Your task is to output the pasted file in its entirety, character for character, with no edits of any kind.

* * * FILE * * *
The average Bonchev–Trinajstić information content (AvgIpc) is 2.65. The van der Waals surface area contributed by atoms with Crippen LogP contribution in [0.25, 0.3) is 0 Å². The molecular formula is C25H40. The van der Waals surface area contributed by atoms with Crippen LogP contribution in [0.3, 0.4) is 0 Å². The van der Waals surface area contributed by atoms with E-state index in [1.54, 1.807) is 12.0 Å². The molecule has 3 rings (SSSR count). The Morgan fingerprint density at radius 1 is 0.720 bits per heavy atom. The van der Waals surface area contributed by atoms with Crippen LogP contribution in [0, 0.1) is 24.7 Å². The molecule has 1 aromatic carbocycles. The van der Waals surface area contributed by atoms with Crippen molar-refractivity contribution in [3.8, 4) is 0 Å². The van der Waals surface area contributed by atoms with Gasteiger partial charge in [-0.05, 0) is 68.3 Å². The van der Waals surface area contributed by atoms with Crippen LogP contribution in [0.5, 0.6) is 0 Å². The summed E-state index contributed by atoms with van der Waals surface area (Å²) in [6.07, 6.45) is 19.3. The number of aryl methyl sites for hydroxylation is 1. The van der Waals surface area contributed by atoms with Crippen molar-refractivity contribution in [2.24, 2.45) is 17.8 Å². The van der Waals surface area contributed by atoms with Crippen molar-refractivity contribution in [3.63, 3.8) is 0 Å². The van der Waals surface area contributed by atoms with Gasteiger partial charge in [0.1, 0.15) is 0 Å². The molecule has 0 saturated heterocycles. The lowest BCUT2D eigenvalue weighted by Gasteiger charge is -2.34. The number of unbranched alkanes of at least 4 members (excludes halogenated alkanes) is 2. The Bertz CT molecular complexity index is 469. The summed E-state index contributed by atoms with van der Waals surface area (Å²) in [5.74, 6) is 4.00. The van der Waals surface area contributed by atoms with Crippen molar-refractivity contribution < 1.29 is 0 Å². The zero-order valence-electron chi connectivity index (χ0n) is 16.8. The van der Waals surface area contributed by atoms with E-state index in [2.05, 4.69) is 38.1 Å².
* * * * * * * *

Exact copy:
The average Bonchev–Trinajstić information content (AvgIpc) is 2.65. The van der Waals surface area contributed by atoms with Crippen LogP contribution in [0.25, 0.3) is 0 Å². The molecular formula is C25H40. The van der Waals surface area contributed by atoms with Crippen LogP contribution in [0.3, 0.4) is 0 Å². The van der Waals surface area contributed by atoms with E-state index in [1.54, 1.807) is 12.0 Å². The molecule has 3 rings (SSSR count). The Morgan fingerprint density at radius 1 is 0.720 bits per heavy atom. The van der Waals surface area contributed by atoms with Crippen LogP contribution in [0, 0.1) is 24.7 Å². The molecule has 1 aromatic carbocycles. The van der Waals surface area contributed by atoms with Crippen molar-refractivity contribution in [3.8, 4) is 0 Å². The van der Waals surface area contributed by atoms with Gasteiger partial charge in [-0.05, 0) is 68.3 Å². The van der Waals surface area contributed by atoms with Crippen LogP contribution in [0.5, 0.6) is 0 Å². The summed E-state index contributed by atoms with van der Waals surface area (Å²) in [6.07, 6.45) is 19.3. The number of aryl methyl sites for hydroxylation is 1. The van der Waals surface area contributed by atoms with Crippen molar-refractivity contribution in [2.24, 2.45) is 17.8 Å². The van der Waals surface area contributed by atoms with Crippen molar-refractivity contribution in [3.63, 3.8) is 0 Å². The van der Waals surface area contributed by atoms with Gasteiger partial charge in [0.1, 0.15) is 0 Å². The molecule has 0 saturated heterocycles. The lowest BCUT2D eigenvalue weighted by Gasteiger charge is -2.34. The number of unbranched alkanes of at least 4 members (excludes halogenated alkanes) is 2. The Bertz CT molecular complexity index is 469. The summed E-state index contributed by atoms with van der Waals surface area (Å²) in [5.74, 6) is 4.00. The van der Waals surface area contributed by atoms with Crippen molar-refractivity contribution < 1.29 is 0 Å². The zero-order valence-electron chi connectivity index (χ0n) is 16.8. The van der Waals surface area contributed by atoms with E-state index in [2.05, 4.69) is 38.1 Å².